Red State Religion

Red State Religion: Faith and Politics in America's Heartland

Robert Wuthnow
Copyright Date: 2012
Pages: 488
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  • Book Info
    Red State Religion
    Book Description:

    No state has voted Republican more consistently or widely or for longer than Kansas. To understand red state politics, Kansas is the place. It is also the place to understand red state religion. The Kansas Board of Education has repeatedly challenged the teaching of evolution, Kansas voters overwhelmingly passed a constitutional ban on gay marriage, the state is a hotbed of antiabortion protest--and churches have been involved in all of these efforts. Yet in 1867 suffragist Lucy Stone could plausibly proclaim that, in the cause of universal suffrage, "Kansas leads the world!" How did Kansas go from being a progressive state to one of the most conservative?

    InRed State Religion, Robert Wuthnow tells the story of religiously motivated political activism in Kansas from territorial days to the present. He examines how faith mixed with politics as both ordinary Kansans and leaders such as John Brown, Carrie Nation, William Allen White, and Dwight Eisenhower struggled over the pivotal issues of their times, from slavery and Prohibition to populism and anti-communism. Beyond providing surprising new explanations of why Kansas became a conservative stronghold, the book sheds new light on the role of religion in red states across the Midwest and the United States. Contrary to recent influential accounts, Wuthnow argues that Kansas conservatism is largely pragmatic, not ideological, and that religion in the state has less to do with politics and contentious moral activism than with relationships between neighbors, friends, and fellow churchgoers.

    This is an important book for anyone who wants to understand the role of religion in American political conservatism.

    eISBN: 978-1-4008-3975-9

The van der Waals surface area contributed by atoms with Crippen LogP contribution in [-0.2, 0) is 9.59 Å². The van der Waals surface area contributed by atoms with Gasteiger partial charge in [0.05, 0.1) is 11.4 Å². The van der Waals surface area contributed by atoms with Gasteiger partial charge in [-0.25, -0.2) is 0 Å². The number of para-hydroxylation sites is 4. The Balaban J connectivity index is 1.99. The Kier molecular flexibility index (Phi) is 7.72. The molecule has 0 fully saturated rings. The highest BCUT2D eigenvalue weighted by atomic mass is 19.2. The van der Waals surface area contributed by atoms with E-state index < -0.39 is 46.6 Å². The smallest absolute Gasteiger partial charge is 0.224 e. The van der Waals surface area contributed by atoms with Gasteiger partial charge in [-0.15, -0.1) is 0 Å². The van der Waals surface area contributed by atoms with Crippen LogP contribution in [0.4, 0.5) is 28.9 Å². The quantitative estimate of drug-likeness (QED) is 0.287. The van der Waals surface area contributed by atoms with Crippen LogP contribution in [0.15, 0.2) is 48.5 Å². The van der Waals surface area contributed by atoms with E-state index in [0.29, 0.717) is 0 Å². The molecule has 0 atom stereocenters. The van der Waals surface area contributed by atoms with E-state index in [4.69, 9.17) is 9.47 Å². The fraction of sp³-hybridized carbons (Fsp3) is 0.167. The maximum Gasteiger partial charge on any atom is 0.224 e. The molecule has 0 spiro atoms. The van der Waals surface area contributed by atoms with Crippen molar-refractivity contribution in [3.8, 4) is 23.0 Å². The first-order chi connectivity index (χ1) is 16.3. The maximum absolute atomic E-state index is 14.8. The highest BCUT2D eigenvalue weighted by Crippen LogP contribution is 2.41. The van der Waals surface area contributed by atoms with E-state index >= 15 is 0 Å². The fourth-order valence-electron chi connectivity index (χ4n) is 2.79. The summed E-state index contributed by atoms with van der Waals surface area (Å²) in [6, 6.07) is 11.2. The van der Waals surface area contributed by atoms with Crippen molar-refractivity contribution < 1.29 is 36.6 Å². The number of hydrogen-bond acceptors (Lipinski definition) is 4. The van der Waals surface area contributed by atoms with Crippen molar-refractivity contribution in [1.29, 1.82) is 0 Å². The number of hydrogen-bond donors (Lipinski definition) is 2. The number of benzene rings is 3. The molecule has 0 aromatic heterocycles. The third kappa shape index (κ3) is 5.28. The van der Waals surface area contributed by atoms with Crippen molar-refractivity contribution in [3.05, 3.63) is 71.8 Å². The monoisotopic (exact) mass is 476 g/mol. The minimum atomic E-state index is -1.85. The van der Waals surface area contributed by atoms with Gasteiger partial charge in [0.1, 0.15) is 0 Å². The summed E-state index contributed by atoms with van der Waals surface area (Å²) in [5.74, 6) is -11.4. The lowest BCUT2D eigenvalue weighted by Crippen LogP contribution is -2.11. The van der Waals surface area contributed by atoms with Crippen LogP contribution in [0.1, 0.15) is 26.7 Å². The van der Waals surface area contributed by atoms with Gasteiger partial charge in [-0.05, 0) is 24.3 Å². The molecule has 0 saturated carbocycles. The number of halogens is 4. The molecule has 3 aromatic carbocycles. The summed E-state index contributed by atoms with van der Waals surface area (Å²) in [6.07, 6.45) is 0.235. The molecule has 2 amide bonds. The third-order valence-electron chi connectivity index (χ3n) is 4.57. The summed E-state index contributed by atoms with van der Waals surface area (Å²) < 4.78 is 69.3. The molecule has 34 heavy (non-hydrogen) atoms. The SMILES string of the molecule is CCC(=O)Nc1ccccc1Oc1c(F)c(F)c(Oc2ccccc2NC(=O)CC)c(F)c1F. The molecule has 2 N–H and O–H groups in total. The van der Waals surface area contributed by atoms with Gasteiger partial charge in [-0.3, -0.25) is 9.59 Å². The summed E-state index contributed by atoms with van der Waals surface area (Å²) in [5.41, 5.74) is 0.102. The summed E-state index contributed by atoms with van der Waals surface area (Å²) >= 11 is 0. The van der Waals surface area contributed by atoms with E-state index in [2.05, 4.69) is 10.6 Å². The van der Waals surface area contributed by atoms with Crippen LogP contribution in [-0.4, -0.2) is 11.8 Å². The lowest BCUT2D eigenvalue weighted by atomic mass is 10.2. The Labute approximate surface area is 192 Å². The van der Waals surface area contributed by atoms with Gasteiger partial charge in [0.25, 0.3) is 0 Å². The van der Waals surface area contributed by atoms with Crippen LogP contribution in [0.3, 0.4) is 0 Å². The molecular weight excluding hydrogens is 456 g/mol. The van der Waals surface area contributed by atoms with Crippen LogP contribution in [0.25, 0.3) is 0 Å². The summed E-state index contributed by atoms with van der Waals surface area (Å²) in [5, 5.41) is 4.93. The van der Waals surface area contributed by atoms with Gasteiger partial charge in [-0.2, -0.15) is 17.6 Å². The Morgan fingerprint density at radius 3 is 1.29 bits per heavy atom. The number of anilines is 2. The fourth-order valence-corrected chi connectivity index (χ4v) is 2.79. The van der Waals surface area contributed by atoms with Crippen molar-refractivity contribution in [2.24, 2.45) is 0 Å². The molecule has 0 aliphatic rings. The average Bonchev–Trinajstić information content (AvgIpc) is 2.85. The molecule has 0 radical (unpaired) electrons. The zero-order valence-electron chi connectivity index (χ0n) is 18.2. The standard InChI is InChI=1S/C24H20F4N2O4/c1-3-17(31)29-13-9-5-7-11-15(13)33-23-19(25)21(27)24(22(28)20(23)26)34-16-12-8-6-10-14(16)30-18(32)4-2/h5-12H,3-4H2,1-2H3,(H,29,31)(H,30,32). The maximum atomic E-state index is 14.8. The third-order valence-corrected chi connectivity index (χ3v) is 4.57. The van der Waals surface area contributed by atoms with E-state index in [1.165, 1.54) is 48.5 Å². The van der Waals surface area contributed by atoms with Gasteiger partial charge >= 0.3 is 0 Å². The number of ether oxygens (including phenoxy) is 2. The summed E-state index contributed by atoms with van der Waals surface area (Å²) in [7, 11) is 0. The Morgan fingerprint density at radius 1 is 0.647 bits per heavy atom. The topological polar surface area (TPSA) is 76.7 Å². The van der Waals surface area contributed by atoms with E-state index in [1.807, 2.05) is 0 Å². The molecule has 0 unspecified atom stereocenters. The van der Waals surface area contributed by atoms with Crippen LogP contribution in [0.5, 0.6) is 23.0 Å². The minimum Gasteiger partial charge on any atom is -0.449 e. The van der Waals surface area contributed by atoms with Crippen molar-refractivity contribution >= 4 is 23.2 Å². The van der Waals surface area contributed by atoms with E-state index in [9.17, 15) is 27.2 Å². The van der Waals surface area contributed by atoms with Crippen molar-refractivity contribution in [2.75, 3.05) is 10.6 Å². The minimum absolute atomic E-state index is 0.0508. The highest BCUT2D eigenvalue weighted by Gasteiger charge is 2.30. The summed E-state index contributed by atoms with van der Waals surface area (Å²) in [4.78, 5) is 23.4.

Subjects: Political Science, History, Religion, Sociology

Table of Contents

  1. Front Matter
    (pp. i-iv)
  2. Table of Contents
    (pp. v-vi)
  3. List of Illustrations
    (pp. vii-viii)
    (pp. ix-xvi)
    (pp. 1-9)

    On May 10, 1867, suffragist Lucy Stone telegraphed Susan B. Anthony from Atchison in eastern Kansas. “Impartial suffrage, without regard to color or sex, will succeed by overwhelming majorities,” she predicted. “Kansas leads the world!” Stone had reason to be optimistic. For the past month, she had been lecturing to enthusiastic crowds at churches and town halls, and enlisting support from community leaders. Leading Congregational and Presbyterian ministers along with editors of newspapers were declaring their allegiance. Two weeks later, theNew York Tribuneechoed her positive assessment: “The young state of Kansas is fitly the vanguard of this cause.”...

    (pp. 10-16)

    On the night of November 12, 1912, police in Topeka were summoned to the third floor of the Hotel Glenwood, where they found Laura Beers dead in a pool of blood. Witnesses claimed to have heard a quarrel between Mrs. Beers and her husband, to which he freely admitted while maintaining that her death had occurred accidentally. Suspecting worse, police took Mr. Beers into custody, charging him with his wife’s murder.¹

    The incident led to one of the most controversial trials in Kansas history, and attracted attention from journalists and readers across the country. The most bizarre aspect of the...

    (pp. 17-66)

    The story of how Kansas came to be known as a bastion of Protestant Republican conservatism begins in the 1850s when statehood was at issue, and when that issue was central in national politics. This period just prior to the Civil War saw the first alliances between Republicans and Methodists in Kansas. The relationship of religion to politics that emerged in those years continued through the end of the nineteenth century—and shaped much of what happened in the twentieth century. Many parts of eastern Kansas were settled immediately after the Civil War, and counties farther west were inhabited by...

    (pp. 67-109)